41 Move-Out By-law
45 Grievance and Reconciliation By-law
47 Spending By-law
48 Newsletter By-law
60 Arrears By-law
70 Human Rights By-law
Guide: CHFC Guide to Human Rights By-law
73 Member Directory By-law
78 Conflict of Interest By-Law

Woodsworth’s Policies
Approved by a simple majority of members present at a General Members’ Meeting, except Board approval only as noted.

Rules of Order

Woodsworth’s Rules of Order

For information on bylaw and policy revision in Woodsworth, see Bylaw Revisions.

Province of Ontario and City of Toronto

Ontario. Co-operative Corporations Act

Ontario Human Rights Code

Residential Tenancies Act – Security of Tenure and Termination of Tenancies

Landlord and Tenant Board – Non Profit Housing Cooperatives

Toronto By-laws and Municipal Code – Property Standards

Updated: March 29, 2019

By-laws and Policies (Grouped by Topic)

By-laws have been approved by a 2/3 majority of members present at a General Members’ Meeting.

Policies have been approved by a simple majority of members present at a General Members’ Meeting, except those labeled as approved by the Board.

Click on the document you wish to read.


Committee Vacancies and By-elections Policy
Conflict of Interest By-Law By-Law 78
Election Eligibility Policy
Organizational By-law  By-Law 1
Investment Policy
Personnel Policy
Spending By-law By-Law 47


Accommodation policy for residents with disabilities – approved GMM on Sept 25, 2017
Procedure for the Accommodation Policy for Residents with Disabilities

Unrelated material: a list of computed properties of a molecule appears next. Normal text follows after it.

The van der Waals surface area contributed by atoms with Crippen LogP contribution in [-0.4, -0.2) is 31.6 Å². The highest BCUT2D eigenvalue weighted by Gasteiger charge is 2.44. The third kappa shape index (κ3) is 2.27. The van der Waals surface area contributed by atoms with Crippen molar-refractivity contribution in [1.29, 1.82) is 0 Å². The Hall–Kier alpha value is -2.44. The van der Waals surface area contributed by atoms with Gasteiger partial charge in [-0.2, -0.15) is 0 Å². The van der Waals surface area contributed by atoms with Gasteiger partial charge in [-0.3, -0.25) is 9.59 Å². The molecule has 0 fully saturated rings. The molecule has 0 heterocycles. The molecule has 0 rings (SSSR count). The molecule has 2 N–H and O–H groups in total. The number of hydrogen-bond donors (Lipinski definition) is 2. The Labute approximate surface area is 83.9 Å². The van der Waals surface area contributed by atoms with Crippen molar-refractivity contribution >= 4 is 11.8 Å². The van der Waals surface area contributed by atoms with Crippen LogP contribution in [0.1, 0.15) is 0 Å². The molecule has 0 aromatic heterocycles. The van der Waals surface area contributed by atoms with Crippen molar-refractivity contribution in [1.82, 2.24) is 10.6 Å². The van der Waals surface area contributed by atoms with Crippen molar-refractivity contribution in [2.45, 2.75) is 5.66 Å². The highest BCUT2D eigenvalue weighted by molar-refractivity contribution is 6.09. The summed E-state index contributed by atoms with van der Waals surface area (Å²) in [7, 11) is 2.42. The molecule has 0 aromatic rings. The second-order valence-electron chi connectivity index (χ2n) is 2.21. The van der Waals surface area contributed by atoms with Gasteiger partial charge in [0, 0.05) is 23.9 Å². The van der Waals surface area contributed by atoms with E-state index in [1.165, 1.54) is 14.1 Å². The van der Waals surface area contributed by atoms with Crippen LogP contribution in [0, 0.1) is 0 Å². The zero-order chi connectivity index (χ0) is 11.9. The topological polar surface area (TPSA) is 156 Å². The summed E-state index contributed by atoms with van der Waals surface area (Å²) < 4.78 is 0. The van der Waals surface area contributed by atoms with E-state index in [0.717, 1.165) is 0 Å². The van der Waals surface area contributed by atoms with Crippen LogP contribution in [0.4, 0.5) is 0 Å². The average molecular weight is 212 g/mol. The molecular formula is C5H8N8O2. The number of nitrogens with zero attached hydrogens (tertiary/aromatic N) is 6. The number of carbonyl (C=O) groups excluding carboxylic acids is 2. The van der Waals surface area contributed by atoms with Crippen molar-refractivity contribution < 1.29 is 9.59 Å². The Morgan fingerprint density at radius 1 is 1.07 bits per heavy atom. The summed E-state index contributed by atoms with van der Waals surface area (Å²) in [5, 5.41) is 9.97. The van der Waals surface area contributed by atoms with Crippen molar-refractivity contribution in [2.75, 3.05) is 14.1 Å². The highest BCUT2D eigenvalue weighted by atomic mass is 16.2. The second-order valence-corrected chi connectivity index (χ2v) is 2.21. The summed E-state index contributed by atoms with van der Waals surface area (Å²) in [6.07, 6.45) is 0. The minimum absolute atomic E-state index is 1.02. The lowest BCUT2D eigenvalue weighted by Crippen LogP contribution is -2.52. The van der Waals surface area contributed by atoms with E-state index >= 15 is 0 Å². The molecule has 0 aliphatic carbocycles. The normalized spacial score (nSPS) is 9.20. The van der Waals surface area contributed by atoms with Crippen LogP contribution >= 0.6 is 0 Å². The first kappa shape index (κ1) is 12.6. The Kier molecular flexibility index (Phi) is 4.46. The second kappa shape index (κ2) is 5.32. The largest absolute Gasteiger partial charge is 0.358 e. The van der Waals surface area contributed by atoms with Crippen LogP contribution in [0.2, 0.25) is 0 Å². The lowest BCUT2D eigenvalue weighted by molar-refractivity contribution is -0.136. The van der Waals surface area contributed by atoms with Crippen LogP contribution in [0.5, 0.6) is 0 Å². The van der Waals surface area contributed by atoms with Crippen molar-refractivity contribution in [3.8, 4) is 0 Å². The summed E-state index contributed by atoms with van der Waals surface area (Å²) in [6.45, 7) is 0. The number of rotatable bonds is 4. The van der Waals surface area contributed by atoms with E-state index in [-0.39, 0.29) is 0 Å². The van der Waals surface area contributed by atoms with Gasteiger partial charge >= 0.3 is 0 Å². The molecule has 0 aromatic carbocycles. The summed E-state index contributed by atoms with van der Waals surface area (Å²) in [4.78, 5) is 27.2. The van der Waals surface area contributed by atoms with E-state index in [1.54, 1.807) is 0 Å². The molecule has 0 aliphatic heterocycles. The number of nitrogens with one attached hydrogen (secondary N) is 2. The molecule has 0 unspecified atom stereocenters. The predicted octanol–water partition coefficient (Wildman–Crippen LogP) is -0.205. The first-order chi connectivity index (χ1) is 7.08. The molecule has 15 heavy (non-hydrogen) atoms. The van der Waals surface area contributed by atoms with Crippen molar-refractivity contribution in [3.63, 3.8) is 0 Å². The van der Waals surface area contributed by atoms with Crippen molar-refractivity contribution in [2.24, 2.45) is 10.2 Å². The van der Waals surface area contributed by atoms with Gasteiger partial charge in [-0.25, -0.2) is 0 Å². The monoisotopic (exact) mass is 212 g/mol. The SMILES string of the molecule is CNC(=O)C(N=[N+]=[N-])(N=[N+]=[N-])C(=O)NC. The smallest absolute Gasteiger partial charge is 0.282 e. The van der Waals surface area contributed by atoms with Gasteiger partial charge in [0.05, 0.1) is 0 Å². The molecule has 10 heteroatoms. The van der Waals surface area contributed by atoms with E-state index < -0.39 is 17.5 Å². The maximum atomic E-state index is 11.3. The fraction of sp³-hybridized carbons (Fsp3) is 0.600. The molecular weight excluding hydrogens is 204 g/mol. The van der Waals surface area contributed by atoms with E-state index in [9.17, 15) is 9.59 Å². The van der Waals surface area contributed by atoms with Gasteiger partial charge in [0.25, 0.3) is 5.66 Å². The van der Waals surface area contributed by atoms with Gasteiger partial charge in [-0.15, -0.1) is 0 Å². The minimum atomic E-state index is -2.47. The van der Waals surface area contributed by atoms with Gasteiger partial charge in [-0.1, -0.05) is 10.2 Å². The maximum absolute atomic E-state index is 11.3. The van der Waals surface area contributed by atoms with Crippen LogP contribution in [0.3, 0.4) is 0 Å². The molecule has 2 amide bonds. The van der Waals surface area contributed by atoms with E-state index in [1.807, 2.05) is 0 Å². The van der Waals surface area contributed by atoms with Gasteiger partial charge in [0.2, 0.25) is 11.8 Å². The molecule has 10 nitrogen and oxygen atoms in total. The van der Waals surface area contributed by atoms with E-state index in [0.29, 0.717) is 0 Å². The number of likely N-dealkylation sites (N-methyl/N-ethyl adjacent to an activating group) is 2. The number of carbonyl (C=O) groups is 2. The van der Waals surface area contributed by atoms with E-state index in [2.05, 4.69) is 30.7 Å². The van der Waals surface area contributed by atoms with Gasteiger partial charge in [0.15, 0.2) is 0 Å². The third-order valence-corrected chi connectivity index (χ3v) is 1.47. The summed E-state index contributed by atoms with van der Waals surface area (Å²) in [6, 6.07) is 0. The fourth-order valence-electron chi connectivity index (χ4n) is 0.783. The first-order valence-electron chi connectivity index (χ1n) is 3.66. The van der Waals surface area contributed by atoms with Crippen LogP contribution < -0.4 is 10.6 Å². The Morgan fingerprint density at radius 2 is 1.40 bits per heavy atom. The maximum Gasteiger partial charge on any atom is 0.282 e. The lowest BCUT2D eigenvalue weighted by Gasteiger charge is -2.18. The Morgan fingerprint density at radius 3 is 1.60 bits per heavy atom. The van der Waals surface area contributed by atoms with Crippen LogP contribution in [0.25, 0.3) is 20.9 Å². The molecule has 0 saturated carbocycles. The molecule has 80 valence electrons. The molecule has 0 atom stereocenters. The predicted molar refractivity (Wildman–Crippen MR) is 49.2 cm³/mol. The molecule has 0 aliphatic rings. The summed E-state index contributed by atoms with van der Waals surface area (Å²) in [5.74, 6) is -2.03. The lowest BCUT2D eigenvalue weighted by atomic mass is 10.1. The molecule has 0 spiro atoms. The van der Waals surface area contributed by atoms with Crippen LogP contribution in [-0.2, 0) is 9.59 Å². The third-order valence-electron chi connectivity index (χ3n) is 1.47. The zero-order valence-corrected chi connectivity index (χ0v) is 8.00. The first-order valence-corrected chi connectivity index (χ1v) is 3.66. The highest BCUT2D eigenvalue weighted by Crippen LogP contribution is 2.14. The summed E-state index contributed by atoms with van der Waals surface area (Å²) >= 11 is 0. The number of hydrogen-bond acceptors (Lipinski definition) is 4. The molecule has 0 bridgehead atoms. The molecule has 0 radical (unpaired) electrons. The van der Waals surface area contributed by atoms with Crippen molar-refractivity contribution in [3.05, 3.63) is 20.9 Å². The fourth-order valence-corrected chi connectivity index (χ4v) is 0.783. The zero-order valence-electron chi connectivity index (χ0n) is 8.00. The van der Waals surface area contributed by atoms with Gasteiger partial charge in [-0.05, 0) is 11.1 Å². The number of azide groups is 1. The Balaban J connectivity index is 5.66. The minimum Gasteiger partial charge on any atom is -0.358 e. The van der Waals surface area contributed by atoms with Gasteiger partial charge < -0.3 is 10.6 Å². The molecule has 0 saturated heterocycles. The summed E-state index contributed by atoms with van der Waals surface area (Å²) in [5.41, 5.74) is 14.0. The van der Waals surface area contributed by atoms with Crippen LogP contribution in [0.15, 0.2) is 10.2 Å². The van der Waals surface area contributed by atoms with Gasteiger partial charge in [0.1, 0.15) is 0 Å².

Arrears By-law By-Law 60
Bicycle Cage Rental Procedure (Policy)
Garbage Policy
Lock-out Charges Policy
Maintenance:Common Area Decorating Policy
Maintenance:Floor Covering Policy
Maintenance:Maintenance By-law By-Law 21
Maintenance Renovation By-law By-Law 35
Move-Out By-law By-Law 41
Maintenance:Wall Covering / Paint Policy
Membership By-law By-Law 20
Occupancy By-law By-Law 2
Parking Policy
Rules By-law
Sublet Policy


Confidentiality Policy
Donations Policy
Grievance and Reconciliation By-law By-Law 45
Human Rights By-Law By-Law 70
Guide to the Human Rights By-Law
Member Directory By-law By-Law 73
Newsletter By-law By-Law 48
Newsletter Policies
Participation By-law By-Law 23
Penthouse Room Use Policy
Strategies for Staying Policy – Policy on making Woodsworth accessible

 IF YOU PREFER to see the by-laws listed by number and policies in alphabetical order,  i.e. our old page, please click on this link.

Updated March 29, 2019

Notes towards a Woodsworth Environmental Policy

Woodsworth doesn’t yet have an environmental policy. One of the seven principles of co-operation is concern for community. While focusing on member needs, co-operatives work for the sustainable development of their communities through policies approved by their members.

    1. The Centre for Equality Rights in Accommodation produced a guide to healthy housing in 2010.
    2. A model environmental sustainability policy from CHFC.